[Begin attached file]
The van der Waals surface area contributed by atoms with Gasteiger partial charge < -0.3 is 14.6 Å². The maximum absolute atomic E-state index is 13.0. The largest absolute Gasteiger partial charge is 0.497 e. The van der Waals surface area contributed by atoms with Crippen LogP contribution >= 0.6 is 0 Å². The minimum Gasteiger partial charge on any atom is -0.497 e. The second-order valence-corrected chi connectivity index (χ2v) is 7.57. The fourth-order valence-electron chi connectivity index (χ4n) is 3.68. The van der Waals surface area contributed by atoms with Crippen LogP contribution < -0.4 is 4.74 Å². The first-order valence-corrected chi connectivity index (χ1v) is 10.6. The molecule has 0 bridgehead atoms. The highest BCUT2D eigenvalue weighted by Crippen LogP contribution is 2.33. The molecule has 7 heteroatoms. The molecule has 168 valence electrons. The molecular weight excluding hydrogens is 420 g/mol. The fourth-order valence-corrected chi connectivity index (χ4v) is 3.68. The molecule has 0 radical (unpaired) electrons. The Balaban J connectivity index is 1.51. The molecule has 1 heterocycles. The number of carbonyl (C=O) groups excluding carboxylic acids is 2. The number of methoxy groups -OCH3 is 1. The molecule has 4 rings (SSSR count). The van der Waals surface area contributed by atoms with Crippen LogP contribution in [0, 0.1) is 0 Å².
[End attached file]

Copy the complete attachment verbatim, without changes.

The van der Waals surface area contributed by atoms with Gasteiger partial charge < -0.3 is 14.6 Å². The maximum absolute atomic E-state index is 13.0. The largest absolute Gasteiger partial charge is 0.497 e. The van der Waals surface area contributed by atoms with Crippen LogP contribution >= 0.6 is 0 Å². The minimum Gasteiger partial charge on any atom is -0.497 e. The second-order valence-corrected chi connectivity index (χ2v) is 7.57. The fourth-order valence-electron chi connectivity index (χ4n) is 3.68. The van der Waals surface area contributed by atoms with Crippen LogP contribution < -0.4 is 4.74 Å². The first-order valence-corrected chi connectivity index (χ1v) is 10.6. The molecule has 0 bridgehead atoms. The highest BCUT2D eigenvalue weighted by Crippen LogP contribution is 2.33. The molecule has 7 heteroatoms. The molecule has 168 valence electrons. The molecular weight excluding hydrogens is 420 g/mol. The fourth-order valence-corrected chi connectivity index (χ4v) is 3.68. The molecule has 0 radical (unpaired) electrons. The Balaban J connectivity index is 1.51. The molecule has 1 heterocycles. The number of carbonyl (C=O) groups excluding carboxylic acids is 2. The number of methoxy groups -OCH3 is 1. The molecule has 4 rings (SSSR count). The van der Waals surface area contributed by atoms with Crippen LogP contribution in [0, 0.1) is 0 Å².